This is because sometimes, a person can be scared that they are developing dementia because of the symptoms they have pointed to the onset of the illness.

However, when they go to the doctors for a diagnosis, it turns out that they do not have dementia, but another medical condition.

This is the primary reason why it is important to avoid self-diagnosis and always consult a doctor when you have dementia warning signs.

At times, a person may even have to seek a second and a third opinion.

Unfortunately, sometimes, it is the doctor who will give a misdiagnosis based on the symptoms that a person has.

There is a long list of curable or partially reversible medical conditions that share symptoms with dementia.

Here are some of the most common ones.

You May Like: Does Prevagen Work For Dementia

Can Dementia Be Seen On An Mri

Brain scans

CT and MRI scans, which reveal the anatomic structure of the brain, are used to rule out such problems as tumor, hemorrhage, stroke, and hydrocephalus, which can masquerade as Alzheimers disease. These scans can also show the loss of brain mass associated with Alzheimers disease and other dementias.

Relationships Of Depression With Cognitive Impairment Decline And Dementia

Medications That Mimic Dementia

Depression and cognitive impairment: A profusion of studies have demonstrated that the presence of depression is associated with worse performance on cognitive tests, both in clinical samples of patients with depressive illnesses and in population-based samples of older adults drawn from the community. Many older patients with depression complain of difficulty in concentrating and remembering, and this subjective phenomenon is borne out by objective studies showing that cognitive deficits in depression are mediated almost entirely by slowed processing speed and working memory . There is some variation in results as to which cognitive domains are associated with depression, related in part to the nature of the study population.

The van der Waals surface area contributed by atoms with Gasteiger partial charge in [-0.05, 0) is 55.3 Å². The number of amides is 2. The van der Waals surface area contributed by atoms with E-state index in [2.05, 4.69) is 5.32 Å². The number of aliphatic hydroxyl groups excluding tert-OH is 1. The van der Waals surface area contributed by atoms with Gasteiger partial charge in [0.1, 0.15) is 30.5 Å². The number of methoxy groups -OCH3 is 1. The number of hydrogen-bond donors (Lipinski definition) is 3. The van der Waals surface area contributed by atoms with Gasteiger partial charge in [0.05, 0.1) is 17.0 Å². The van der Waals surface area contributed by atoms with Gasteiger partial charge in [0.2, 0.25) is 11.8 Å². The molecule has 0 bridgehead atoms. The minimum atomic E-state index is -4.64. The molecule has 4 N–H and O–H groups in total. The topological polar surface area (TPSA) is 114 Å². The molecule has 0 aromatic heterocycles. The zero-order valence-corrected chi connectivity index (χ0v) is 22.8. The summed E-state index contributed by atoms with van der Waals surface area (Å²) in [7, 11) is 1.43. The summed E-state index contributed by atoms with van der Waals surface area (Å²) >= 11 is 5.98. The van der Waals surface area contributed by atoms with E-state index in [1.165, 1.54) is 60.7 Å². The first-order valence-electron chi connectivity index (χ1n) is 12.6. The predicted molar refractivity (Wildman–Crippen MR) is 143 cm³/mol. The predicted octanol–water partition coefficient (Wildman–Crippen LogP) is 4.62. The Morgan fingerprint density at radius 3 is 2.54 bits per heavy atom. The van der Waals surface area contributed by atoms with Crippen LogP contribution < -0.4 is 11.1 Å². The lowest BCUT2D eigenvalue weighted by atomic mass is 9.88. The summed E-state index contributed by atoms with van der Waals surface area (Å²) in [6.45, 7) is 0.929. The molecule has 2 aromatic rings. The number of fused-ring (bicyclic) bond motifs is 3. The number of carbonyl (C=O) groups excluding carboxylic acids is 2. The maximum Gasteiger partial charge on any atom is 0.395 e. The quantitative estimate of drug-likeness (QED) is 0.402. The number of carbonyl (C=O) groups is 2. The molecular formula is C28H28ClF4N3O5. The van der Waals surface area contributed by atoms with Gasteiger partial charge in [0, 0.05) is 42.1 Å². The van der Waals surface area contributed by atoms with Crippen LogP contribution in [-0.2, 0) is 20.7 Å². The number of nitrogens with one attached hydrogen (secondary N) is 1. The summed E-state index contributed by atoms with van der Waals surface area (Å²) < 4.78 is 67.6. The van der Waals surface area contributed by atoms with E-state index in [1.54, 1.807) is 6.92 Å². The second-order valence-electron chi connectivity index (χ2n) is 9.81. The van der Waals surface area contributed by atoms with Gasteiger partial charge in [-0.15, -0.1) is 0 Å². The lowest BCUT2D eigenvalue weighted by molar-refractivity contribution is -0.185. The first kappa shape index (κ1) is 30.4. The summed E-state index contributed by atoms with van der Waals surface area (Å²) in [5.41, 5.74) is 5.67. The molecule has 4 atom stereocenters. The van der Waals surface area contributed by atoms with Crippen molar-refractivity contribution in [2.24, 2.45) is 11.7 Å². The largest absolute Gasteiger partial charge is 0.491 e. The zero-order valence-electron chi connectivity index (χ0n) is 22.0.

Recommended Reading: Alzheimer Ribbon Color

Is It Dementia Or Depression

One of the most common distinctions that physicians make in seeing patients with complaints of memory trouble is the distinction between dementia and depression. Before I continue, I would once again like to distinguish between the terms dementia and Alzheimers disease.

Dementia is a brain problem that includes impairment of memory and one or more other cognitive abilities. Alzheimers disease is the most common, but not the only, late life cause of dementia. It has certain distinguishing characteristics and our accuracy at diagnosing Alzheimers it is usually better than 80 percent. However, only knowledge of actual brain tissue changes allows us to make a definite diagnosis of Alzheimers disease.

For todays discussion, I will contrast depression with dementias in general and at times with Alzheimers disease specifically.

Depression and dementia are both relatively common problems. They both may be associated with impairments of thinking in memory. The impairments of thinking and memory from either of these disorders can be disruptive to daily activity performance. At first, we might question how depression and dementia might be confused.

The medical treatments of dementia and depression are clearly different. In a previous blog I have discussed medical treatments in dementia. Medical treatments of depression include a large number of medications from which the physician must choose the medication that is best suited to the individual patient.

Stay Sharp And Help Keep Your Loved Ones Sharp

Medications are also common culprits in mental decline and dementia. As we age, the liver becomes less efficient at metabolizing toxins and drugs, and the body has a harder time getting rid of these potentially harmful products.

As a result, drugs and other toxins tend to accumulate in the body. Elderly people in poor health and those taking several different medications are especially vulnerable. Keep an eye out for these drugs that can cause dementia-like symptoms:

Antidepressants

Recommended Reading: Is Reading Good For Dementia

What Researchers Know About Late

LATE tends to affect the “oldest old” in the population: More than 20% of people over age 85 show signs of the condition, the report said. But more research is needed to better understand how many people have the condition, Silverberg said.

Still, the public health impact of LATE is likely at least as large as that of Alzheimer’s, the authors wrote.

LATE affects multiple areas of cognition, including memory, and ultimately impairs everyday activity. It appears that LATE progresses more gradually than Alzheimer’s disease, although the two conditions may coincide and cause a more rapid decline than either would alone.

The new report describes three “stages” of LATE, depending on where in the brain TDP-43 is found.

Currently, LATE can be diagnosed only after death, during autopsy. But the authors said that they hope the new report spurs research into biomarkers for the disease, so that doctors can diagnose it before death and study it in clinical trials. Finding biomarkers for the disease is also important for the study of Alzheimer’s, so researchers can distinguish between the two conditions when a person is alive, the authors said.